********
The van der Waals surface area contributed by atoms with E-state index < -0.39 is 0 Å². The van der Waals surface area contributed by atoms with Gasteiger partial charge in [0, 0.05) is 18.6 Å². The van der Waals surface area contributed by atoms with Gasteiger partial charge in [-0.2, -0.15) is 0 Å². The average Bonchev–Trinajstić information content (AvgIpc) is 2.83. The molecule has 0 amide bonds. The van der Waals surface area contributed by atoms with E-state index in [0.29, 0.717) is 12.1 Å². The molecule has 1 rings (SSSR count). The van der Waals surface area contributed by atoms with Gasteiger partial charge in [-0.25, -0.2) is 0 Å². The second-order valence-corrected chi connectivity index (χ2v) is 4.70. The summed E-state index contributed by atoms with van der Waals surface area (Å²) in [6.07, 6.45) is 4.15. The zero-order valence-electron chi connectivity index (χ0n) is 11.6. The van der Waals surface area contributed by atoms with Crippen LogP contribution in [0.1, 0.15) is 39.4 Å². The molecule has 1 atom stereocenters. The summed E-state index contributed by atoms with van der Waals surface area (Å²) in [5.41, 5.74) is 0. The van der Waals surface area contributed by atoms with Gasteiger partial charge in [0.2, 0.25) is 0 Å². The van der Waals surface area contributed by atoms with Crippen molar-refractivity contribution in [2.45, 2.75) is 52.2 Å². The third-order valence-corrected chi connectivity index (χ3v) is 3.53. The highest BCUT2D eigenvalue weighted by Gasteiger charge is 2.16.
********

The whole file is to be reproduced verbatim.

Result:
The van der Waals surface area contributed by atoms with E-state index < -0.39 is 0 Å². The van der Waals surface area contributed by atoms with Gasteiger partial charge in [0, 0.05) is 18.6 Å². The van der Waals surface area contributed by atoms with Gasteiger partial charge in [-0.2, -0.15) is 0 Å². The average Bonchev–Trinajstić information content (AvgIpc) is 2.83. The molecule has 0 amide bonds. The van der Waals surface area contributed by atoms with E-state index in [0.29, 0.717) is 12.1 Å². The molecule has 1 rings (SSSR count). The van der Waals surface area contributed by atoms with Gasteiger partial charge in [-0.25, -0.2) is 0 Å². The second-order valence-corrected chi connectivity index (χ2v) is 4.70. The summed E-state index contributed by atoms with van der Waals surface area (Å²) in [6.07, 6.45) is 4.15. The zero-order valence-electron chi connectivity index (χ0n) is 11.6. The van der Waals surface area contributed by atoms with Crippen LogP contribution in [0.1, 0.15) is 39.4 Å². The molecule has 1 atom stereocenters. The summed E-state index contributed by atoms with van der Waals surface area (Å²) in [5.41, 5.74) is 0. The van der Waals surface area contributed by atoms with Gasteiger partial charge in [0.2, 0.25) is 0 Å². The van der Waals surface area contributed by atoms with Crippen molar-refractivity contribution in [2.45, 2.75) is 52.2 Å². The third-order valence-corrected chi connectivity index (χ3v) is 3.53. The highest BCUT2D eigenvalue weighted by Gasteiger charge is 2.16.